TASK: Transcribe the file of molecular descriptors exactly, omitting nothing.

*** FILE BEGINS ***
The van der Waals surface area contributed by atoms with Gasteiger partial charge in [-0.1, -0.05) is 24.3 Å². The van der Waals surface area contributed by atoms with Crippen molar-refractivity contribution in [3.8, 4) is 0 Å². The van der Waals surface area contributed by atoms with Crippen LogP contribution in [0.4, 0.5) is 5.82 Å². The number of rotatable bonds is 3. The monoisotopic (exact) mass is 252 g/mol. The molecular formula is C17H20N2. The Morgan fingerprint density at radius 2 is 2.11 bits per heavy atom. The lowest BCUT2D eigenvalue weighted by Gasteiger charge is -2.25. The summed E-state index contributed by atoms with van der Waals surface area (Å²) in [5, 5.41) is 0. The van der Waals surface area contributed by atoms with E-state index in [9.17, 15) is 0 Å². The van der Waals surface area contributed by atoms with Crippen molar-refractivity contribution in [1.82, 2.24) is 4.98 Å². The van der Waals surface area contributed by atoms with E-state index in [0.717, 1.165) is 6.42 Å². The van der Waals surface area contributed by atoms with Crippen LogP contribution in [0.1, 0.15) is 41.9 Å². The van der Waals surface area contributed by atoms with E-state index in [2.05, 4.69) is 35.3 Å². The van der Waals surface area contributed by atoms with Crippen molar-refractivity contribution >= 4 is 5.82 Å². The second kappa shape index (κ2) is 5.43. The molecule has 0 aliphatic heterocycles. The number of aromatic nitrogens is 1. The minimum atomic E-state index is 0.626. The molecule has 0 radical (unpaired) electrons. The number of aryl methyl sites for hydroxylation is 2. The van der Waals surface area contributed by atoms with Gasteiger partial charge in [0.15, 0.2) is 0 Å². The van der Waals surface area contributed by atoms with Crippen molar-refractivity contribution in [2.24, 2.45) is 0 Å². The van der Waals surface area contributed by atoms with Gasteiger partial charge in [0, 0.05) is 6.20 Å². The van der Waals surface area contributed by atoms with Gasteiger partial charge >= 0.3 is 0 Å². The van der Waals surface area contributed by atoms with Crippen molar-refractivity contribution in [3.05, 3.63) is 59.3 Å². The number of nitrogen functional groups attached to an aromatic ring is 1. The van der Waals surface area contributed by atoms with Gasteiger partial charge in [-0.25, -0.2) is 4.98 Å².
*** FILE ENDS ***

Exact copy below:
The van der Waals surface area contributed by atoms with Gasteiger partial charge in [-0.1, -0.05) is 24.3 Å². The van der Waals surface area contributed by atoms with Crippen molar-refractivity contribution in [3.8, 4) is 0 Å². The van der Waals surface area contributed by atoms with Crippen LogP contribution in [0.4, 0.5) is 5.82 Å². The number of rotatable bonds is 3. The monoisotopic (exact) mass is 252 g/mol. The molecular formula is C17H20N2. The Morgan fingerprint density at radius 2 is 2.11 bits per heavy atom. The lowest BCUT2D eigenvalue weighted by Gasteiger charge is -2.25. The summed E-state index contributed by atoms with van der Waals surface area (Å²) in [5, 5.41) is 0. The van der Waals surface area contributed by atoms with E-state index in [9.17, 15) is 0 Å². The van der Waals surface area contributed by atoms with Crippen molar-refractivity contribution in [1.82, 2.24) is 4.98 Å². The van der Waals surface area contributed by atoms with E-state index in [0.717, 1.165) is 6.42 Å². The van der Waals surface area contributed by atoms with Crippen LogP contribution in [0.1, 0.15) is 41.9 Å². The van der Waals surface area contributed by atoms with E-state index in [2.05, 4.69) is 35.3 Å². The van der Waals surface area contributed by atoms with Crippen molar-refractivity contribution >= 4 is 5.82 Å². The second kappa shape index (κ2) is 5.43. The molecule has 0 aliphatic heterocycles. The number of aromatic nitrogens is 1. The minimum atomic E-state index is 0.626. The molecule has 0 radical (unpaired) electrons. The number of aryl methyl sites for hydroxylation is 2. The van der Waals surface area contributed by atoms with Gasteiger partial charge in [0.15, 0.2) is 0 Å². The van der Waals surface area contributed by atoms with Crippen molar-refractivity contribution in [2.24, 2.45) is 0 Å². The van der Waals surface area contributed by atoms with Gasteiger partial charge in [0, 0.05) is 6.20 Å². The van der Waals surface area contributed by atoms with Gasteiger partial charge >= 0.3 is 0 Å². The van der Waals surface area contributed by atoms with Crippen molar-refractivity contribution in [3.05, 3.63) is 59.3 Å². The number of nitrogen functional groups attached to an aromatic ring is 1. The van der Waals surface area contributed by atoms with Gasteiger partial charge in [-0.25, -0.2) is 4.98 Å².